Stories are a powerful source of self-persuasion, even identity. That’s why they are as empowering as they are dangerous.
We’re at a point in time where taking positive actions has become a conscious choice. We need change. In three short months we’ve gone from a situation where there was widespread support for Government actions to one where the exact opposite applies. This lack of faith carries across our social spaces – whether arts organisations,Continue reading “Taking Positive Actions”
Erasing TV programmes like Little Britain, League of Gentlemen, The Mighty Boosh, Fawlty Towers, or films like Gone With The Wind and others seems very of the moment.
It’s no secret that I’ve worked in the world of Brand Marketing for many years. Advertising and PR are part of that mix. But like all such skills, it’s what you do with them that counts more than the crude ‘numbers’ or ‘units’ sold.
The world of marketing never stands still. The growing use of technology, combined with increasingly time-poor audiences with competing demands on their attention now means that marketers have to work harder and smarter than before. As Jay Baer puts it: “If your stories are all about your products and services, that’s not storytelling. It’s aContinue reading “Looking ahead to 2018”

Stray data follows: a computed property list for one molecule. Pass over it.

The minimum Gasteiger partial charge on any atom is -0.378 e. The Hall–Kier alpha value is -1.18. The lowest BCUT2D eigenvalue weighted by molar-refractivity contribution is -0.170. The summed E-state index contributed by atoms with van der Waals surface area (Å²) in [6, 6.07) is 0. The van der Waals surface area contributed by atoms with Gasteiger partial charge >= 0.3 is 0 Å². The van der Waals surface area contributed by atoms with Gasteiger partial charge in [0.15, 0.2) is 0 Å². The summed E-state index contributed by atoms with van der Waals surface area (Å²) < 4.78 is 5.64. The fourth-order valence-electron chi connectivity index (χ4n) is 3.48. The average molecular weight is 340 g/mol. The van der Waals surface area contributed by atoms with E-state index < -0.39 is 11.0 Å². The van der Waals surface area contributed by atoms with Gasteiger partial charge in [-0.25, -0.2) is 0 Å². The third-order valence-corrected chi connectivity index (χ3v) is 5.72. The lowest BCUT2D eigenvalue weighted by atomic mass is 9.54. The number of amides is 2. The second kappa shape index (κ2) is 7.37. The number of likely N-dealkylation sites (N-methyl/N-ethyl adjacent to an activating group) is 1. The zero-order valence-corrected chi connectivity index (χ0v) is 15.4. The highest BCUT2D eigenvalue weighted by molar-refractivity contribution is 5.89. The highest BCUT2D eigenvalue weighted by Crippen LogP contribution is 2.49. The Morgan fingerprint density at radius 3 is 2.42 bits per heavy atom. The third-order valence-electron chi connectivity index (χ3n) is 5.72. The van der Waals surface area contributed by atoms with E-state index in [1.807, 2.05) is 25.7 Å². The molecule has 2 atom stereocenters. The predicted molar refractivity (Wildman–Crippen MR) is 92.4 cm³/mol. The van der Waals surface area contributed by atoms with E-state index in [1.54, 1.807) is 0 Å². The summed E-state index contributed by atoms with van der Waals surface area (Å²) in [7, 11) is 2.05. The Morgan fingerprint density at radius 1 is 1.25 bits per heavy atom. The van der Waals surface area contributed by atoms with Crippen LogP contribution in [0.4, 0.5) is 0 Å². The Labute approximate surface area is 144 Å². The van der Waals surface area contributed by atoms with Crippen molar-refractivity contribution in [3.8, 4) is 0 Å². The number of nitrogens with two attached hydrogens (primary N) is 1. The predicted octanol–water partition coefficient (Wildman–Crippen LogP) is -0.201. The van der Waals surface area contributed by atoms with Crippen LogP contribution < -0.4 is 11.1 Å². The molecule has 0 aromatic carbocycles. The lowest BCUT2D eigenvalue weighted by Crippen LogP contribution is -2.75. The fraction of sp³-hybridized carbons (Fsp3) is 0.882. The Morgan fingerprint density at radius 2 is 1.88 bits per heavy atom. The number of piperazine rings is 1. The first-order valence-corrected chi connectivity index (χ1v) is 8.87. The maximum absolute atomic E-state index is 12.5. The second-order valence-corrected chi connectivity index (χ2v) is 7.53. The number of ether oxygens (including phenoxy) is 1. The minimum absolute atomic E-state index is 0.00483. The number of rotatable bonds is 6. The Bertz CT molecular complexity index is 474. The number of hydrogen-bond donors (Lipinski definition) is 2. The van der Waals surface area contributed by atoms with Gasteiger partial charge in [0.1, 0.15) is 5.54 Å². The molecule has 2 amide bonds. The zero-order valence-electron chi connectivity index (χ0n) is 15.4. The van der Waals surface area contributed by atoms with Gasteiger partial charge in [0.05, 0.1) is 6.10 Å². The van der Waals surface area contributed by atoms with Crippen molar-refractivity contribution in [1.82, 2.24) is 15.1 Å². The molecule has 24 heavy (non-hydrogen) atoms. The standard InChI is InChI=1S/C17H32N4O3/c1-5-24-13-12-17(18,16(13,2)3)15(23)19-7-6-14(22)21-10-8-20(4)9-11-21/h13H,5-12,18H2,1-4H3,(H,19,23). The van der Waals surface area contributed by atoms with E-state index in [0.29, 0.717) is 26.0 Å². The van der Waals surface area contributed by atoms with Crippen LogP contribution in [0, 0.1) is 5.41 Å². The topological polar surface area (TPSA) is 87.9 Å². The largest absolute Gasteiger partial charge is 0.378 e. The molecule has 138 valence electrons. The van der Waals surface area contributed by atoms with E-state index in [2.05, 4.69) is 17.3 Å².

The failure to understand the values, motivations and desires of Millennials is dangerous at best, stupid at worst.
You must have seen the Robert Dyas christmas advertisement. Some say it’s a play on Red House (a US based furniture company), others that it’s an attempt at ‘weird’ to gain attention by standing out against all the glossy christmas ads, yet others say that it reflects a well meant desire for inclusive diversity …Continue reading “Robert Dyas: The Power of ‘Ordinary’”
In an age where the late middle aged and middle income property owning demographic hold many of the financial cards, I’m interested to know what millenials (16-34 year olds) think and especially, how this impacts on marketing trends. With that in mind this (from Bauer Knowledge) is interesting:
What do YouTube, Amazon, Google, BBC, Ben & Jerry’s, Cadburys, Facebook, Pringles, Wikipedia and Channel 4 have in common?
2013 was the year content marketing became common currency. Realising that: high quality content is king – the customer is also king (or should be) user experience matters there are numerous channels content builds engagement, but there needs to be a growing focus on enabling conversion . . . has been a liberating experience forContinue reading “Content Marketing: What to look out for in 2014”